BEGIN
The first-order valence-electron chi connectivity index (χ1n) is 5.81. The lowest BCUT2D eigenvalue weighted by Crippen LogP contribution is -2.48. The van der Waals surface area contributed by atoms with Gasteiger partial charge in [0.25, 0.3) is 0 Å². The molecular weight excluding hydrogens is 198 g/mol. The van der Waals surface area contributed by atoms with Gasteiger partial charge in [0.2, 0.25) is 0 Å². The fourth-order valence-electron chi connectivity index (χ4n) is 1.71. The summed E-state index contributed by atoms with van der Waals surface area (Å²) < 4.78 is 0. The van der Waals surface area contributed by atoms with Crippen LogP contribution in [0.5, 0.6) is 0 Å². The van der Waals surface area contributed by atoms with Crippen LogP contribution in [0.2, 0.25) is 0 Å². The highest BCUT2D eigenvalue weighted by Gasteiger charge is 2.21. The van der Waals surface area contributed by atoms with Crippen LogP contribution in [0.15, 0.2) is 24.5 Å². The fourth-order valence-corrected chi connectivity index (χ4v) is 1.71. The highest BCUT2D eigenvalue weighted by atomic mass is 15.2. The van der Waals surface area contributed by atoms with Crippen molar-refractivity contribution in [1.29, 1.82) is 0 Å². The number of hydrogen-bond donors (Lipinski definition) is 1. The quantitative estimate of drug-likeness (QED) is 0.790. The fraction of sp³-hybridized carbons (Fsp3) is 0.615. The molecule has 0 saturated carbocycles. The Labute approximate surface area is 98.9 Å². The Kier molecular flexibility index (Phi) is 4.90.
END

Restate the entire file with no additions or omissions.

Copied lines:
The first-order valence-electron chi connectivity index (χ1n) is 5.81. The lowest BCUT2D eigenvalue weighted by Crippen LogP contribution is -2.48. The van der Waals surface area contributed by atoms with Gasteiger partial charge in [0.25, 0.3) is 0 Å². The molecular weight excluding hydrogens is 198 g/mol. The van der Waals surface area contributed by atoms with Gasteiger partial charge in [0.2, 0.25) is 0 Å². The fourth-order valence-electron chi connectivity index (χ4n) is 1.71. The summed E-state index contributed by atoms with van der Waals surface area (Å²) < 4.78 is 0. The van der Waals surface area contributed by atoms with Crippen LogP contribution in [0.5, 0.6) is 0 Å². The van der Waals surface area contributed by atoms with Crippen LogP contribution in [0.2, 0.25) is 0 Å². The highest BCUT2D eigenvalue weighted by Gasteiger charge is 2.21. The van der Waals surface area contributed by atoms with Crippen LogP contribution in [0.15, 0.2) is 24.5 Å². The fourth-order valence-corrected chi connectivity index (χ4v) is 1.71. The highest BCUT2D eigenvalue weighted by atomic mass is 15.2. The van der Waals surface area contributed by atoms with Crippen molar-refractivity contribution in [1.29, 1.82) is 0 Å². The number of hydrogen-bond donors (Lipinski definition) is 1. The quantitative estimate of drug-likeness (QED) is 0.790. The fraction of sp³-hybridized carbons (Fsp3) is 0.615. The molecule has 0 saturated carbocycles. The Labute approximate surface area is 98.9 Å². The Kier molecular flexibility index (Phi) is 4.90.